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When the voluntary sector meets business: the Stuttgart Market Place

Change management

The idea for the Stuttgart Market Place came from the Netherlands but in Germany it has been disseminated by the Bertelsmann Foundation. This is how Reinhold Halder, Head of community engagement in Stuttgart City Council, first heard of the approach. He thought it could be a good way to get local business involved in the local community, so he decided to run a social Market Place in Stuttgart in 2007. As he and his team of staff quickly realised, the successful implementation of this interactive exchange model requires careful planning in advance. In particular, a number of preparatory meetings were held of the organising partnership - Stuttgart City Council, GENO-Verband (the sponsor) and the nonprofit consultancy mehrwert (in English “Added Value”). Moreover, it took time and effort to attract a sufficient number of voluntary organisations and companies. Clearly, this was even harder in 2010 because of the economic crisis. Before the actual Stuttgart Market Place took place, two separate preparatory workshops were organised for the participants from the voluntary and business sector.

Given that the actual event only last two hours, every minute has to count, so the whole event has to be carefully designed. Obviously, time management and the effective support of organisers and brokers are key to the negotiations which take place in the Market Place. Typically, a social Market Place should be opened by a high-ranking local person who can give it status within the community and business sectors.  In the case of Stuttgart, both events were opened by the (directly elected) Mayor, Dr. Wolfgang Schuster. After Dr. Wolfgang Schuster sounded the opening ‘gong’, participants were invited to present their offers in so-called ‘trading corners’. The trading corners in the first Market Place were labelled: 1. Festivals and Parties 2. Hardware and Craft Working 3. Advice and Coaching 4. Professional Training. In 2010 we simplified the themes to 1. Manpower 2. Know-How and 3. Hardware.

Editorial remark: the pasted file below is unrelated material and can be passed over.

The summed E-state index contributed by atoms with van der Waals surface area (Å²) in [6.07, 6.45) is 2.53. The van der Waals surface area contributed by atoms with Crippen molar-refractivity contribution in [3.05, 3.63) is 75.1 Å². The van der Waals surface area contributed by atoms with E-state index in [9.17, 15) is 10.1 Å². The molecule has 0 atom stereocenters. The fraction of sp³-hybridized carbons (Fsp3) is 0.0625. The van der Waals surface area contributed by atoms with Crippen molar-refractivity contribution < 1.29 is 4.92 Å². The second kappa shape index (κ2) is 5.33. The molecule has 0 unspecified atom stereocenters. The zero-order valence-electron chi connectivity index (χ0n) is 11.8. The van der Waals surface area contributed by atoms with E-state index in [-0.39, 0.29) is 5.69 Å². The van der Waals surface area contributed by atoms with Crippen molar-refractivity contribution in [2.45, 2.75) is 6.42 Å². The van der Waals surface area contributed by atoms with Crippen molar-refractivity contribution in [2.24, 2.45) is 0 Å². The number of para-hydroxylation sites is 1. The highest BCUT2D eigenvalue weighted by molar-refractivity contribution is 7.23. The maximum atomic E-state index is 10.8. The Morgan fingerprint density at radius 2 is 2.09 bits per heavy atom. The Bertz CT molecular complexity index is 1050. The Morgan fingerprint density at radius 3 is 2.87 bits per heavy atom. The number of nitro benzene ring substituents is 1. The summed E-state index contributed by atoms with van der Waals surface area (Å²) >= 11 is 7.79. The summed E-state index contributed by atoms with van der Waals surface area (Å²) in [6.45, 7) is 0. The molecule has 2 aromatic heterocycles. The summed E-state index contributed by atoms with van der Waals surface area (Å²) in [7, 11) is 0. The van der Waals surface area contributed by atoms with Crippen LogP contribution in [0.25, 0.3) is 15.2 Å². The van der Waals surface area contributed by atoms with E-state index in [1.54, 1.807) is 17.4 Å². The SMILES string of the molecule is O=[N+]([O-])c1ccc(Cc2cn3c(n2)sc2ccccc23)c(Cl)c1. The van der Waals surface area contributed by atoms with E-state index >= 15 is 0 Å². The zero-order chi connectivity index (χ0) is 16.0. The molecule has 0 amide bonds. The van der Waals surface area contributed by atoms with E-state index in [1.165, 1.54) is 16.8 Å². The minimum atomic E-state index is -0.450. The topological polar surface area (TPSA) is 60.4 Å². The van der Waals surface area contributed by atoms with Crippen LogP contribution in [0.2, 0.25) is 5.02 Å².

Clearly, bidders have to know how to attract interest –some did this did this through dressing up and other gimmicks. For example, one participant turned up with a rose in a gun, a cabinet maker brought a coloured wooden saw and one participant from a voluntary group which looks after prisoners came in a prison outfit.

If the negotiations between business and voluntary sector representatives are successful, their agreement gets a certificate from a team of external experts, who seal it with a stamp (this may be a very German touch!). But most importantly: all business parties involved in an agreement are invited to toast the agreement publicly with a glass of champagne.! At the end of the event, the organisers report back to the participants on which agreements have been concluded. Both the 2007 and 2010 Stuttgart Market Places then ended with a buffet, to allow for further discussions in a pleasant atmosphere.

About this case study
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Reinhold Halder, head of community engagement, City of Stuttgart


Agentur Mehrwert


Reinhold Halder, Head of Community Engagement of Stuttgart Council, provided Governance International with this case study on
1 February 2011.

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